We’re working around the clock, finalizing our state budget in anticipation of Monday’s adjournment deadline. So far, we’ve passed our Veterans and Military Affairs, Housing, Higher Education, Legacy, Agriculture, Early Education, Public Safety and Judiciary, K-12 Education, Jobs and Labor, Environment and Energy, and Commerce budgets.
In addition to our work on the budget, we’ve also passed Paid Family and Medical Leave, which is now on its way to Governor Walz for his anticipated signature, and last night the House passed the final version of our bill to legalize adult-use cannabis, which now goes to the Senate.
Here’s some highlights from this week:
Fighting for Environmental Justice
Earlier this week, we passed our Environment, Natural Resources, Climate, and Energy Budget Bill. The bill invests over $670 million in new environmental and natural resources funding. Included in the budget is my proposal to invest in environmental justice.
North Minneapolis, like other communities in our state, is too often treated as a dumping ground for pollution, contributing to an increase in poor health risks and socioeconomic challenges.
That’s not acceptable. Not in North Minneapolis. Not anywhere.
This session, with a DFL trifecta, we’re acknowledging the history of what we’ve done to economically disadvantaged communities, and we’re ensuring it never happens again. We’ve crafted legislation that addresses this issue, and it’s going to become law once our Environment and Natural Resources budget is signed by Governor Walz.
To put it simply, we’re requiring the Minnesota Pollution Control Agency to consider a community’s history of cumulative exposure to pollutants and any socioeconomic conditions that increase health risks to residents when issuing new or modified permits, and we’re requiring the MPCA to deny permits if human health and the environment are impacted.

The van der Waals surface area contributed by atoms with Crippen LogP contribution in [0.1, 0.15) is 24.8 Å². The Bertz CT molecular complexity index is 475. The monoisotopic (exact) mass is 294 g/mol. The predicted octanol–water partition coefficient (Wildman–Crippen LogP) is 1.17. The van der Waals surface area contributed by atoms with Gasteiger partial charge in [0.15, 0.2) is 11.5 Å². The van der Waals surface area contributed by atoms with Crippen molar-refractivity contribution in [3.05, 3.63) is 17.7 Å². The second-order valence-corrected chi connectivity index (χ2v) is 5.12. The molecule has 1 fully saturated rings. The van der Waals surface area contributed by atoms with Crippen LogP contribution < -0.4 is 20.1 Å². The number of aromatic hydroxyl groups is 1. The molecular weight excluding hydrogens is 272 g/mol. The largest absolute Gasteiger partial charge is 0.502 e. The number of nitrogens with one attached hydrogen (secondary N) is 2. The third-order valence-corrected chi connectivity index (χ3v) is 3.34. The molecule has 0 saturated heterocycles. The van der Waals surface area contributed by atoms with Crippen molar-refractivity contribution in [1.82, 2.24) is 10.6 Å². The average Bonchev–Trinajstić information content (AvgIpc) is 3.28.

We didn’t just get to this point by accident - it took years of advocates like the ones before you today, and the people in my community, pushing for change. These are the people that educated others on the need for this legislation, testified in committee hearings, and encouraged other legislators to support the measure. It takes a village to turn environmental injustice into environmental justice, and I’m so thankful for the advocates that put their trust in me and helped get this proposal over the finish line.
You can read more about this measure here.
Investing in Education
This week, the House also approved the K-12 Education budget, which delivers meaningful investments to support our students and school staff, and stabilizes our public-school funding.
In addition to increases in the per-pupil education formula, the bill also links the formula to inflation in all future years to help school districts have more predictability in their financial outlooks.
The budget bill also reduces the Special Education cross-subsidy and eliminates the English Learner cross-subsidy by 2027, targeted to the school districts serving students with the highest needs.
Importantly, the bill also increases investments to recruit and retain teachers of color, so those at the front of the classroom better reflect students they teach. In addition, we boosted investments in The Read Act to expand access to evidence-based literacy instruction.
It also includes my provision to invest $30 million in high-quality after school programming. One of the best ways we can support the youth in our community is by providing them with opportunities and experiences that help them learn and grow, but it’s not the case that every community has the resources for these types of programs. This bill changes that.
If you have any questions about the bills we’re working on, please feel free to contact my office. You can contact me at email@example.com or 651-296-4262, and I will be happy to help.
I look forward to hearing from you!